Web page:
While he was in the temple, Eliakim, Shebna, and the elders of the priests were sent to talk with the prophet Isaiah. Dressed in sackcloth, they gave Isaiah the king’s message. The message included three things: (1) a description of the problem, (2) the reproach to God, and (3) a plea for prayer to God for those who were left. I would imagine that the messengers said more than what is recorded here. Eliakim and Shebna had heard the Rabshakeh personally. They could have told Isaiah all that had been said. And they probably did. But they would have concluded their report with what Hezekiah had sent them to say: (1) Things are bad. (2) God has been dishonored. (3) Pray for us.

    This shows that Hezekiah saw the need for prayer to God. Somehow the Almighty God listens to our prayers and then answers them according to His will. Although He is Sovereign over everything and had His own will, He still calls upon people to pray. Think of God’s response to Solomon’s prayer at the dedication of the temple.

    2 Chron 7:13-14 – “When I shut up heaven and there is no rain, or command the locusts to devour the land, or send pestilence among My people, if My people who are called by My name will humble themselves, and pray and seek My face, and turn from their wicked ways, then I will hear from heaven, and will forgive their sin and heal their land.”

    God does respond to our prayers. And when we pray, He sometimes chooses to do something that we ourselves could never accomplish by ourselves. I think it is important to note that God is not our servant who does what every we want. But at the same time, He tells us to pray and responds to our prayers.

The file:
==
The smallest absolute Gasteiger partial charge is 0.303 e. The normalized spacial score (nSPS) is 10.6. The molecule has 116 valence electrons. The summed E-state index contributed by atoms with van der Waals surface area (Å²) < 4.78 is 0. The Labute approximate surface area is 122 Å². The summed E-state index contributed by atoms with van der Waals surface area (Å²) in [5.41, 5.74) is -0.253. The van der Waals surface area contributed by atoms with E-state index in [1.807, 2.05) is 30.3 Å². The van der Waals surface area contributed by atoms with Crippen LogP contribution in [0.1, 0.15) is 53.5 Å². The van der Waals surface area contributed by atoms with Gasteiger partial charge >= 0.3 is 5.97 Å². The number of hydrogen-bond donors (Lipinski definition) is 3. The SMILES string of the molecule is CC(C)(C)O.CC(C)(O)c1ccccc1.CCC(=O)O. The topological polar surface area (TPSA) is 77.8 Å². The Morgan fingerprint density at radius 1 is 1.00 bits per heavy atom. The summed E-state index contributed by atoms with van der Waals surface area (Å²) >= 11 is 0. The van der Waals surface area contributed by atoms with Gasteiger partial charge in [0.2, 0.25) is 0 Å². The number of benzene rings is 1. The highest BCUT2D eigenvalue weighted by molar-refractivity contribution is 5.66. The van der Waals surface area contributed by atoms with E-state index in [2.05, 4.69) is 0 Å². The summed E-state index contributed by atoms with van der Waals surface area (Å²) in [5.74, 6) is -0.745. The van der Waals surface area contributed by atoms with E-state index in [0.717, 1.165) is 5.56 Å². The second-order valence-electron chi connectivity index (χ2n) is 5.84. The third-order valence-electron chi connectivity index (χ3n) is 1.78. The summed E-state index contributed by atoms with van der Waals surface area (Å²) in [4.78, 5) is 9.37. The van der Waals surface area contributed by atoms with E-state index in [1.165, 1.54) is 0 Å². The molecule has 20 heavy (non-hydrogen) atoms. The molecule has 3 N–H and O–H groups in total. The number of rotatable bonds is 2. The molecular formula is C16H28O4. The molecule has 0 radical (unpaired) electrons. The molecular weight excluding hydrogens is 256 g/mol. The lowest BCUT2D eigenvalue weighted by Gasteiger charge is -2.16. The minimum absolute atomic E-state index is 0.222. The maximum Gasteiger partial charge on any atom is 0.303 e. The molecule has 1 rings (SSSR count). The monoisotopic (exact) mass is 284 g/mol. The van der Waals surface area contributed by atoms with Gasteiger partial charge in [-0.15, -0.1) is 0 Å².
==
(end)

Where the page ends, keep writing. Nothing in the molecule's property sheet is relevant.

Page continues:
He understood God’s promises (2 Kings 19:5-7).

    When Hezekiah’s men met with Isaiah, he sent them back with a message for the king. He told the king (1) that he should not be afraid of the Rabshakeh’s words, (2) that He knew they had blasphemed Him, and (3) that Sennacherib would hear a rumor, return to his land, and be killed there. All of this would be done according to God’s plan. How was that for an answer to prayer? Just as they arrived, while the king was praying, the message was already ready for his messengers.

    When the messengers arrived, all was dark and dismal. But when they heard God’s promises, they knew that God was going to do something special. What a time of rejoicing this must have been when the messengers reported God’s promises to the praying king.
  2. What does his response teach us?

    We must always remember that God can help.

    Do you remember the chorus, He Is Able? The words of that song would have been appropriate for Hezekiah and his messengers that day.

    He is able He is able I know He is able
    I know my God is able to carry me through
    He is able He is able I know He is able
    I know my God is able to carry me through